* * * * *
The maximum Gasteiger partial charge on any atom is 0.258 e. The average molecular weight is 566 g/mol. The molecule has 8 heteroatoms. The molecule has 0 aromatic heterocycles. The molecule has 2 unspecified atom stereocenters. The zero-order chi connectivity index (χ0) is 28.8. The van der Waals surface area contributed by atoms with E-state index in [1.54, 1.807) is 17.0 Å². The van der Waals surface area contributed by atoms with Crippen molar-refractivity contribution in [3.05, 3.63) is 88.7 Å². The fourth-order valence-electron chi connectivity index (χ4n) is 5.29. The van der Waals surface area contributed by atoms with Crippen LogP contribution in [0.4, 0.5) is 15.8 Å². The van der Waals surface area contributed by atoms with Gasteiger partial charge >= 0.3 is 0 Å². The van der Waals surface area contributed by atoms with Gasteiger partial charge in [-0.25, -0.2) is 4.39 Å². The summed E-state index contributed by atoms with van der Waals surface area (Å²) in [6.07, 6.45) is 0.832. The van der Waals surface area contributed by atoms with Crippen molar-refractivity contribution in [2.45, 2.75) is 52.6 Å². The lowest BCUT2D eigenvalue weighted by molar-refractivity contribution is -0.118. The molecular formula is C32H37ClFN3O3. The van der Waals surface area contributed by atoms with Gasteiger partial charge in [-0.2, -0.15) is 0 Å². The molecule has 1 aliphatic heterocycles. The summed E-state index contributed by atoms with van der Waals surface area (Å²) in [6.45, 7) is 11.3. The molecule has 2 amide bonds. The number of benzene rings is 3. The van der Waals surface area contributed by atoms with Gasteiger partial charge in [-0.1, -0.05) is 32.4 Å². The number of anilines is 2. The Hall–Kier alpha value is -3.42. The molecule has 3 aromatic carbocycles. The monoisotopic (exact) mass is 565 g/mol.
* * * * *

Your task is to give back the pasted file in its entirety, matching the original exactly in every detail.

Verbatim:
The maximum Gasteiger partial charge on any atom is 0.258 e. The average molecular weight is 566 g/mol. The molecule has 8 heteroatoms. The molecule has 0 aromatic heterocycles. The molecule has 2 unspecified atom stereocenters. The zero-order chi connectivity index (χ0) is 28.8. The van der Waals surface area contributed by atoms with E-state index in [1.54, 1.807) is 17.0 Å². The van der Waals surface area contributed by atoms with Crippen molar-refractivity contribution in [3.05, 3.63) is 88.7 Å². The fourth-order valence-electron chi connectivity index (χ4n) is 5.29. The van der Waals surface area contributed by atoms with Crippen LogP contribution in [0.4, 0.5) is 15.8 Å². The van der Waals surface area contributed by atoms with Gasteiger partial charge >= 0.3 is 0 Å². The van der Waals surface area contributed by atoms with Gasteiger partial charge in [-0.25, -0.2) is 4.39 Å². The summed E-state index contributed by atoms with van der Waals surface area (Å²) in [6.07, 6.45) is 0.832. The van der Waals surface area contributed by atoms with Crippen molar-refractivity contribution in [2.45, 2.75) is 52.6 Å². The lowest BCUT2D eigenvalue weighted by molar-refractivity contribution is -0.118. The molecular formula is C32H37ClFN3O3. The van der Waals surface area contributed by atoms with Gasteiger partial charge in [-0.2, -0.15) is 0 Å². The molecule has 1 aliphatic heterocycles. The summed E-state index contributed by atoms with van der Waals surface area (Å²) in [6.45, 7) is 11.3. The molecule has 2 amide bonds. The number of benzene rings is 3. The van der Waals surface area contributed by atoms with Gasteiger partial charge in [-0.1, -0.05) is 32.4 Å². The number of anilines is 2. The Hall–Kier alpha value is -3.42. The molecule has 3 aromatic carbocycles. The monoisotopic (exact) mass is 565 g/mol.